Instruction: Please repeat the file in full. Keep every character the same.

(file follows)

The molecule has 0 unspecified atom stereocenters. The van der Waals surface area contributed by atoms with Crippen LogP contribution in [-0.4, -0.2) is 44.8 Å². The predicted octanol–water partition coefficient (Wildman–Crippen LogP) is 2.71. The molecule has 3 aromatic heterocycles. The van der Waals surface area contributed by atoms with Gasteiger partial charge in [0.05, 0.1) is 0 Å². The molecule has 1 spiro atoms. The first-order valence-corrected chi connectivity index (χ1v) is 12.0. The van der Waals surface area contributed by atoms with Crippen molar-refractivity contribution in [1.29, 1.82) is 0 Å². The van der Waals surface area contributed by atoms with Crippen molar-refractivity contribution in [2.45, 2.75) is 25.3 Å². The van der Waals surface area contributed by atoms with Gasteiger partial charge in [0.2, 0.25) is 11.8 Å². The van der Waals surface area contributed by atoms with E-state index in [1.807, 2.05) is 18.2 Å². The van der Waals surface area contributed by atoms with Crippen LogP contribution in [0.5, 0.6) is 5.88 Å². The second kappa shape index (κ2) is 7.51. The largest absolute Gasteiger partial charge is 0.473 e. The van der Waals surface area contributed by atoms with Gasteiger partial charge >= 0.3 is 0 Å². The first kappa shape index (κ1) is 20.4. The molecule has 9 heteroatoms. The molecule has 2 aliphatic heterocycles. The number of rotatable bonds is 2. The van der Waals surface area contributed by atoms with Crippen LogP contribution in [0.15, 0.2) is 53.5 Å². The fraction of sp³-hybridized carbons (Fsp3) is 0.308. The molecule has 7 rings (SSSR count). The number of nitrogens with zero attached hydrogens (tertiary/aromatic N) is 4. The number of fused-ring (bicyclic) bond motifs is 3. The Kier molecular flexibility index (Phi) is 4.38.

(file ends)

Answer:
The molecule has 0 unspecified atom stereocenters. The van der Waals surface area contributed by atoms with Crippen LogP contribution in [-0.4, -0.2) is 44.8 Å². The predicted octanol–water partition coefficient (Wildman–Crippen LogP) is 2.71. The molecule has 3 aromatic heterocycles. The van der Waals surface area contributed by atoms with Gasteiger partial charge in [0.05, 0.1) is 0 Å². The molecule has 1 spiro atoms. The first-order valence-corrected chi connectivity index (χ1v) is 12.0. The van der Waals surface area contributed by atoms with Crippen molar-refractivity contribution in [1.29, 1.82) is 0 Å². The van der Waals surface area contributed by atoms with Crippen molar-refractivity contribution in [2.45, 2.75) is 25.3 Å². The van der Waals surface area contributed by atoms with Gasteiger partial charge in [0.2, 0.25) is 11.8 Å². The van der Waals surface area contributed by atoms with E-state index in [1.807, 2.05) is 18.2 Å². The van der Waals surface area contributed by atoms with Crippen LogP contribution in [0.5, 0.6) is 5.88 Å². The second kappa shape index (κ2) is 7.51. The largest absolute Gasteiger partial charge is 0.473 e. The van der Waals surface area contributed by atoms with Gasteiger partial charge >= 0.3 is 0 Å². The first kappa shape index (κ1) is 20.4. The molecule has 9 heteroatoms. The molecule has 2 aliphatic heterocycles. The number of rotatable bonds is 2. The van der Waals surface area contributed by atoms with Crippen LogP contribution in [0.15, 0.2) is 53.5 Å². The fraction of sp³-hybridized carbons (Fsp3) is 0.308. The molecule has 7 rings (SSSR count). The number of nitrogens with zero attached hydrogens (tertiary/aromatic N) is 4. The number of fused-ring (bicyclic) bond motifs is 3. The Kier molecular flexibility index (Phi) is 4.38.